The density was found to be less than 100 times the gas giant’s mass or less than 0.1 grams per cubic centimetre of volume, the scientists said in a statement.
“They’re very bizarre,” said the study’s lead author, Jessica Libby-Roberts, in a statement. Fewer than 15 exoplanets of this type have been recorded in the galaxy so far.
“This is an extreme example of what’s so cool about exoplanets in general,” said Zachory Berta-Thompson, one of the study’s co-authors. “They give us an opportunity to study worlds that are very different than ours, but they also place the planets in our own solar system into a larger context.”
The three “super-puff” exoplanets in the Kepler 51 system were “straight-up contrary to what we teach in undergraduate classrooms,” Berta-Thompson added.
The Kepler 51 system is approximately 2,400 light-years from Earth and is approximately 500 million years old. A light-year, which measures distance in space, equals about 9,46 trillion kilometres.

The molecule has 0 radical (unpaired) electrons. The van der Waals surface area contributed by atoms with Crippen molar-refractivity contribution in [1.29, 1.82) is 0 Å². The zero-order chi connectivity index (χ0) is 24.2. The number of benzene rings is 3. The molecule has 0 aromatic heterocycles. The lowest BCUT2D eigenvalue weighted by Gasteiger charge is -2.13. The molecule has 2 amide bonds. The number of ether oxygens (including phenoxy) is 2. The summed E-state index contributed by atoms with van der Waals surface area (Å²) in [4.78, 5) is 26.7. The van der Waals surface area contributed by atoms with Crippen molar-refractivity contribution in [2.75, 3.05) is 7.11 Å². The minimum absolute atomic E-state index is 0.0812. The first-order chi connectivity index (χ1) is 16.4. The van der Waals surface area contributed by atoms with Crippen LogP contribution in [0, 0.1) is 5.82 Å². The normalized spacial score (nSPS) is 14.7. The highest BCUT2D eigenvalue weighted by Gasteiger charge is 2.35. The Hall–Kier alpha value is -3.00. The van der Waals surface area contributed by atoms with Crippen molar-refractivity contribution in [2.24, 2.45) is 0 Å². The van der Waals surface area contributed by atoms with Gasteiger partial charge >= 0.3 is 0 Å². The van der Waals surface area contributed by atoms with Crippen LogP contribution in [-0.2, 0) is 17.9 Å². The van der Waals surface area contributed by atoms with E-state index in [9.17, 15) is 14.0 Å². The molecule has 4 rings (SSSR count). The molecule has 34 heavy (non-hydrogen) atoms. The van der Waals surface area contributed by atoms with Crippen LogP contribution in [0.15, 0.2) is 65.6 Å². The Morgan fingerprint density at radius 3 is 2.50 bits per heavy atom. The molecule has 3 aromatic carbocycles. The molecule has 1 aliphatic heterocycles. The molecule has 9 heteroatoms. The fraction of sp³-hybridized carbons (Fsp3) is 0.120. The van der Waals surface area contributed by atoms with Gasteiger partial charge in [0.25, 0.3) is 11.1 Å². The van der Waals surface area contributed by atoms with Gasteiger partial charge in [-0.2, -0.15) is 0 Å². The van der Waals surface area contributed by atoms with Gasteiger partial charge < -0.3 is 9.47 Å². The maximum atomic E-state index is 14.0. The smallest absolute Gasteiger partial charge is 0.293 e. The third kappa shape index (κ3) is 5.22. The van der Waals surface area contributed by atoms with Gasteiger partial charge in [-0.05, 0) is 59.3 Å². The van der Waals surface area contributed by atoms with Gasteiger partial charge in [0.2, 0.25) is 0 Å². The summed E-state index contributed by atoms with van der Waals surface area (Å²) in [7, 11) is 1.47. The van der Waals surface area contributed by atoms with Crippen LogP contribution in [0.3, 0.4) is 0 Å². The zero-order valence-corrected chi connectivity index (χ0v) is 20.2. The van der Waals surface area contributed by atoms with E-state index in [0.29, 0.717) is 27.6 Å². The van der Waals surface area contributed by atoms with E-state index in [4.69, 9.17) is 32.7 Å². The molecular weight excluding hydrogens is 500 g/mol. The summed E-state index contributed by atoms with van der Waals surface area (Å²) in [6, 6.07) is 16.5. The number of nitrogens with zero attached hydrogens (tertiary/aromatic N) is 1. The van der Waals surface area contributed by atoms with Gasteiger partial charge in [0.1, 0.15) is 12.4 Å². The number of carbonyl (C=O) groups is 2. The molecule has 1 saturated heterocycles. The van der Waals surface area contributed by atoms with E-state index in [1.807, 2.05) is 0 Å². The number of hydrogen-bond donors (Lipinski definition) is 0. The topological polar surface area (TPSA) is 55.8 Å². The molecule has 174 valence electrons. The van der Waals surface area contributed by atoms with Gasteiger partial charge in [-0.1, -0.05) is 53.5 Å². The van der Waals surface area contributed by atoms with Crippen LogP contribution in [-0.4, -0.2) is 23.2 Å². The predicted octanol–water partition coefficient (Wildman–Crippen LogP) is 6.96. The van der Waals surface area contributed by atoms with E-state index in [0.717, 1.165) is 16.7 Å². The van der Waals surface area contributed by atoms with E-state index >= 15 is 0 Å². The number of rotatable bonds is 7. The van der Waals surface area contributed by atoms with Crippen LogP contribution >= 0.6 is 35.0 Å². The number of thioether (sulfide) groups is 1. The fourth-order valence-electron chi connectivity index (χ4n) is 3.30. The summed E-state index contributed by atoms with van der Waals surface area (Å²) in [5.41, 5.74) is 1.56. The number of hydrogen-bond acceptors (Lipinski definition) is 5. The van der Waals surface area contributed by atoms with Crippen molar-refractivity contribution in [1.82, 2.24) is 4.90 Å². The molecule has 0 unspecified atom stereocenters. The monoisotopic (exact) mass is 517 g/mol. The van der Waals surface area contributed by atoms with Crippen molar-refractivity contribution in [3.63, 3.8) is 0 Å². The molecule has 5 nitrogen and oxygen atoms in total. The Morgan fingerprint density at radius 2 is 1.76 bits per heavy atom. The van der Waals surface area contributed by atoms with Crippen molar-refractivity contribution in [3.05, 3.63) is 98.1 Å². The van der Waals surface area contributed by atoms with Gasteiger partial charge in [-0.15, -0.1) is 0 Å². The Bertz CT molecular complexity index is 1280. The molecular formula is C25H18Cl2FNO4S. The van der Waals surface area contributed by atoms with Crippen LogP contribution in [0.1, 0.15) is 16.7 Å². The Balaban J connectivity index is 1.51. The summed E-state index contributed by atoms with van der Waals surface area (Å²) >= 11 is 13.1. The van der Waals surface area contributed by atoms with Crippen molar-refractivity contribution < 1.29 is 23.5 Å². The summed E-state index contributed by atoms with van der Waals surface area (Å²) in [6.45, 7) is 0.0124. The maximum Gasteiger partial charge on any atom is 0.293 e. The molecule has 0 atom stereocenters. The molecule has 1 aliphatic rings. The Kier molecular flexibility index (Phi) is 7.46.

The researchers also attempted to look at the planets’ atmospheres, but ran into issues, as the atmospheres were opaque rather than transparent.
“It definitely sent us scrambling to come up with what could be going on here,” Libby-Roberts continued. “We expected to find water, but we couldn’t observe the signatures of any molecule.”
The team theorized that the exoplanets are mostly comprised of hydrogen and helium, using computer simulations. It’s also probable that it is covered by a “thick haze made up of methane,” which makes them reminiscent of Saturn’s moon, Titan. In June, NASA unveiled a mission that will explore Titan, which could potentially host extraterrestrial life.
The researchers at the Department of Astrophysical and Planetary Sciences (APS) at the University of Colorado also discovered that the exoplanets are losing gas rapidly, with the innermost of the three exoplanets putting an estimated “tens of billions of tons of material into space every second.” Such losses could lead to a considerable shrinking of the planets over the next billion years and they might wind up looking similar to “mini-Neptune” exoplanets.
“People have been really struggling to find out why this system looks so different than every other system,” Libby-Roberts said. “We’re trying to show that, actually, it does look like some of these other systems.”
“A good bit of their weirdness is coming from the fact that we’re seeing them at a time in their development where we’ve rarely gotten the chance to observe planets,” Berta-Thompson explained.